YAMA is the god of death and is the lord of the infernal regions visited by man after cessation of life. He is the embodiment of the rule of law and imparts justice according to deeds. The word ‘ Yama’ means the restrainer, it is he who keeps the mankind in check.
Yama’s mount is a fierce-looking black buffalo, a form, which he also adopts for himself on occasions. He has got a rope noose in one hand, by which he is supposed to catch hold of his victims and a mace in the other, which represents the weapon of punishment.
He decides what are the actions of the living beings that bear or do not bear fruits, when his messengers drag the dead before his throne. In Vedas, Yama is the First Ancestor and has the full distinction of a god. He is shown as having a fearful and grim appearance and he wears a glittering crown upon his head.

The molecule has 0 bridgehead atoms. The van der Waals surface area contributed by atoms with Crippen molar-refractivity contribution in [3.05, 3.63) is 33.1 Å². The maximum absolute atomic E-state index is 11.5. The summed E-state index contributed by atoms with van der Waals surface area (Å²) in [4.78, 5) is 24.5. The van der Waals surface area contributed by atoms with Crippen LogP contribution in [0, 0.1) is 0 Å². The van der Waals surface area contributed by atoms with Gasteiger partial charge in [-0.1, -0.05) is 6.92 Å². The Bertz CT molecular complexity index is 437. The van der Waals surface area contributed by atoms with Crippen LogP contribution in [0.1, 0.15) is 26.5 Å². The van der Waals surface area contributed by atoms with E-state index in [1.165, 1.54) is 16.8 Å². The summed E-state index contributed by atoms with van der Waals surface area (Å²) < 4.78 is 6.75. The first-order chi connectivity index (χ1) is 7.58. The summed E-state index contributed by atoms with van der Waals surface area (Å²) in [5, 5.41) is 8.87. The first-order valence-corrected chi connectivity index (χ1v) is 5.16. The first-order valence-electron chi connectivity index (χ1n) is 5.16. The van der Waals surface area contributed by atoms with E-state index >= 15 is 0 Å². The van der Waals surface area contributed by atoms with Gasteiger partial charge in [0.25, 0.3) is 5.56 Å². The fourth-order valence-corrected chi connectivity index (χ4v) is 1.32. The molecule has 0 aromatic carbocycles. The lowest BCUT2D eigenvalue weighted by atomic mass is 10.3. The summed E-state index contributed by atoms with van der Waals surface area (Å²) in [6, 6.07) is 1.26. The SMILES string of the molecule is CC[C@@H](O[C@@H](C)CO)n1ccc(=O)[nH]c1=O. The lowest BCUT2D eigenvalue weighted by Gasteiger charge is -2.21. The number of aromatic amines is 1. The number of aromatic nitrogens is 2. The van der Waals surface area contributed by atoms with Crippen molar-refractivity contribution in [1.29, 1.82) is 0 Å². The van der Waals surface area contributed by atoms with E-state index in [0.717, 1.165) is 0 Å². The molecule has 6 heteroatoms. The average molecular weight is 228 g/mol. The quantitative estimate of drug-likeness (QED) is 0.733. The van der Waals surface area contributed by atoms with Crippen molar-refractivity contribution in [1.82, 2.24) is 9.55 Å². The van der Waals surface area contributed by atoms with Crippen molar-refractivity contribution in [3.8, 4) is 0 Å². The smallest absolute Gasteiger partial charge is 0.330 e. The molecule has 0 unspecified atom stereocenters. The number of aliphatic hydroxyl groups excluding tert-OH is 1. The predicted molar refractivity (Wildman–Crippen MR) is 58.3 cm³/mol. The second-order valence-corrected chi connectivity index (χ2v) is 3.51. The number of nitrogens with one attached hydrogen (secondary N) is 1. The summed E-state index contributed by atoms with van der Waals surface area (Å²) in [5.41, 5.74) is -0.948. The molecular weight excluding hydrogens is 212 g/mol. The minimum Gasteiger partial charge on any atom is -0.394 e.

Yama is the son of VIVASAT, the embodiment of social morality, while his mother is SARANYU (clouds), who is the daughter of VISHWAKARMA, the cosmic architect. Yama’ s twin sister is YAMI, who has the greatest affection for her brother. Yami later appeared on this earth as the river YAMUNA.
As being the judge of the dead, he is said to hold a court, in which he is the presiding officer. He has another small god to assist him, who is called CHITRAGUPTA. Chitragupta is supposed to keep an account of the actions of men. If the actions of the deceased in his lifetime have been wicked, he is sent to suffer in a particular part of hell, while a man with noble deeds is sent to a part of heaven.